SA’s border security system faces challenges

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One of the main challenges for SA’s ports of entry is that the Department of Home Affairs’ (DHA’s) IT systems are not integrated.

This is according to department minister Malusi Gigaba, responding to a parliamentary question. He said the Enhance Movement Control System (EMCS) has not been integrated with all DHA systems.

The EMCS is part of the DHA’s modernisation programme for border security. It allows the DHA to monitor and deal with entry into and departure from the country. EMCS ensures secure management of immigration and requires integration of existing or newly designed systems.

As part of the EMCS, the DHA aims to integrate biometric technology in its information systems, with fingerprint and facial recognition at SA’s main points of entry. So far, EMCS has been rolled out to 58 of 72 ports of entry.

The DHA aims to have all designated ports of entry equipped with biometric systems capable of processing 100% of travellers by 2018/19.

However, Gigaba noted there has been a big challenge in integrating all DHA systems for the EMCS.
“Every system has its own user-information, identifiers and business rules, and as such, provides data according to defined parameters,” explained Gigaba.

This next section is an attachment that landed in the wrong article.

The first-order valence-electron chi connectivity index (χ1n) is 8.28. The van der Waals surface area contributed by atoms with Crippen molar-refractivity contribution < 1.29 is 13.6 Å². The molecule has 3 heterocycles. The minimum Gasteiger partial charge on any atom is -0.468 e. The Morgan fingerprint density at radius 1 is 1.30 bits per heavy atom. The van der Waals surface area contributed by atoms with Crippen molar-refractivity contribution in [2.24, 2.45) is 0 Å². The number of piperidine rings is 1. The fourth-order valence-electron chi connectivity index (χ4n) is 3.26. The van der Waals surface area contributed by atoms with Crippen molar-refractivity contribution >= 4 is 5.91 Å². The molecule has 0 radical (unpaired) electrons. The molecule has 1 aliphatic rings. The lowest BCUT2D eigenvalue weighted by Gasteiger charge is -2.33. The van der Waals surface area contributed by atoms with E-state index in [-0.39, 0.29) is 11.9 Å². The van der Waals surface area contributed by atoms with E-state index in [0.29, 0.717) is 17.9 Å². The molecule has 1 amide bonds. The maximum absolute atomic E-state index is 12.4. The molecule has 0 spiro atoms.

“A single view of the traveller will only be possible once there is full system integration with EMCS.”

According to BMI-TechKnowledge (BMI-T) analyst, Tertia Smit, ICT capacity and budget constraints restrict the modernising and integrating of systems.

Smit says as a result of the delays for integrated systems at the ports of entry, the DHA is riding on the back of the South African Revenue Services (SARS).
“They are collaborating closely with SARS…as well as working with the security cluster to improve security at border posts,” she says.

Integration tender

A recent BMI-T report notes ongoing problems within the DHA delay plans to create modern and integrated systems.

The report revealed a tender for a “service provider to provide resources to implement an integrated justice system for a period of three years was issued in May 2015, by the DHA. However, on 12 June 2015, the tender was cancelled.”



The BMI-T report also notes ICT spending within the DHA is expected to grow at a compound annual growth rate of 5.6%, as the department attempts to create a modernised, integrated information system, improve its client interfaces and increase immigration enforcement capacity.